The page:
Religion in Vanuatu
From Wikipedia, the free encyclopedia
Approximately 83% of the population of Vanuatu is Christian. An estimated 32% is Presbyterian, 13% Roman Catholic, 13% Anglican, and 11% Seventh-day Adventist. Groups that together constitute 14% include the Church of Christ, the Apostolic Church, the Assemblies of God, and other Christian denominations. The John Frum Movement, a political party that also is an indigenous religious group, is centered on the island of Tanna and includes about 5% of the population. The Baha'i Faith, Muslims, Buddhists, Jehovah's Witnesses, and the Church of Jesus Christ of Latter-day Saints (Mormons) also are active. There are believed to be members of other religions within the foreign community; they are free to practice their religions, but they are not known to proselytize or hold public religious ceremonies.
Missionaries representing several Western churches brought Christianity to the country in the 19th and early 20th centuries. Some foreign missionaries continue this work; however, approximately 90% of the clergy of the established churches are now indigenous. The Summer Institute of Linguistics is active in translating the Bible into the country's many indigenous languages.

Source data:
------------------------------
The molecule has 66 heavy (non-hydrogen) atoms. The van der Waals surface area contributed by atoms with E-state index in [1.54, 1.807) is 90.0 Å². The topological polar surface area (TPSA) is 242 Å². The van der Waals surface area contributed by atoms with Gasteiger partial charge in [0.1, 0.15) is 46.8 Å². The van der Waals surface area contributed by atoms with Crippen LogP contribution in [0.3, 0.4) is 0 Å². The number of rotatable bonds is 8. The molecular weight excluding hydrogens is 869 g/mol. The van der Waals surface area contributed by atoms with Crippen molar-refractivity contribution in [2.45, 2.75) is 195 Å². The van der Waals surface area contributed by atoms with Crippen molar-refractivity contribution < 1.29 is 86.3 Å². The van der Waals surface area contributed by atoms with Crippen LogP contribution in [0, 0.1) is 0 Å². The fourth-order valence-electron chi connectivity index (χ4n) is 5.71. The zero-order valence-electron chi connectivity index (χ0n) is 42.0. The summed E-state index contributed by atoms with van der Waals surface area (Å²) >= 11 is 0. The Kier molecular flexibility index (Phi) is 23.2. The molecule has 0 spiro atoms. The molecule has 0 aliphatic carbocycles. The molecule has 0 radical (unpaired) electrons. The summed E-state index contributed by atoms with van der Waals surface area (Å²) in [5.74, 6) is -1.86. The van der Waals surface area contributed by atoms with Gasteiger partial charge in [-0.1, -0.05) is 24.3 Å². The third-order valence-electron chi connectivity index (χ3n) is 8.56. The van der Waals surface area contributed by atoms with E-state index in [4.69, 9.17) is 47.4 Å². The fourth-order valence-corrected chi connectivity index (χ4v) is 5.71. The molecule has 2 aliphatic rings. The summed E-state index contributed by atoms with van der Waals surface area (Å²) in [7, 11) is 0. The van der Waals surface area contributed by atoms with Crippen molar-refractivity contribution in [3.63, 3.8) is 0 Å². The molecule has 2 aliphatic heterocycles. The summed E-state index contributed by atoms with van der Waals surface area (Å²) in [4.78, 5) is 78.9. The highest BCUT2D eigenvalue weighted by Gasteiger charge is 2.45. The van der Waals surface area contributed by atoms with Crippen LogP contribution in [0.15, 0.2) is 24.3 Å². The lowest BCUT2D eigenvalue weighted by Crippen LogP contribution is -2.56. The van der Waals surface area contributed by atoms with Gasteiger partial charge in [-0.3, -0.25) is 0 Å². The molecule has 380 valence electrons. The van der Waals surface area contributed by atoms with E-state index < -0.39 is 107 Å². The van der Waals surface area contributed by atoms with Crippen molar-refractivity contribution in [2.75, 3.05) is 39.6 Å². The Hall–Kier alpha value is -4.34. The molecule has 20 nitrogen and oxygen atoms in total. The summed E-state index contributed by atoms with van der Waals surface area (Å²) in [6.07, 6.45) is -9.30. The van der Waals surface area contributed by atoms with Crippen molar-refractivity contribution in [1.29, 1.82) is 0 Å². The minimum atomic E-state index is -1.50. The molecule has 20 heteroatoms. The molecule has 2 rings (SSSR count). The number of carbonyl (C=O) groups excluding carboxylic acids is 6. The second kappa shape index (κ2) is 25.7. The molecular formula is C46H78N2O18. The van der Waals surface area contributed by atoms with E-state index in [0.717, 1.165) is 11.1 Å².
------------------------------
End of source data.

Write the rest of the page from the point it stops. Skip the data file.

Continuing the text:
The Constitution of Vanuatu provides for freedom of religion, and the government generally respects this right in practice. The US government received no reports of societal abuses or discrimination based on religious belief or practice in 2007; however, some churches and individuals objected to the missionary activities of nontraditional religious groups and continued to suggest they be curtailed. There was some controversy regarding a planned visit by the Unification Church founder Sun Myung Moon. No visit took place, but pressure remained on the Government from some religious groups to deny an entry visa.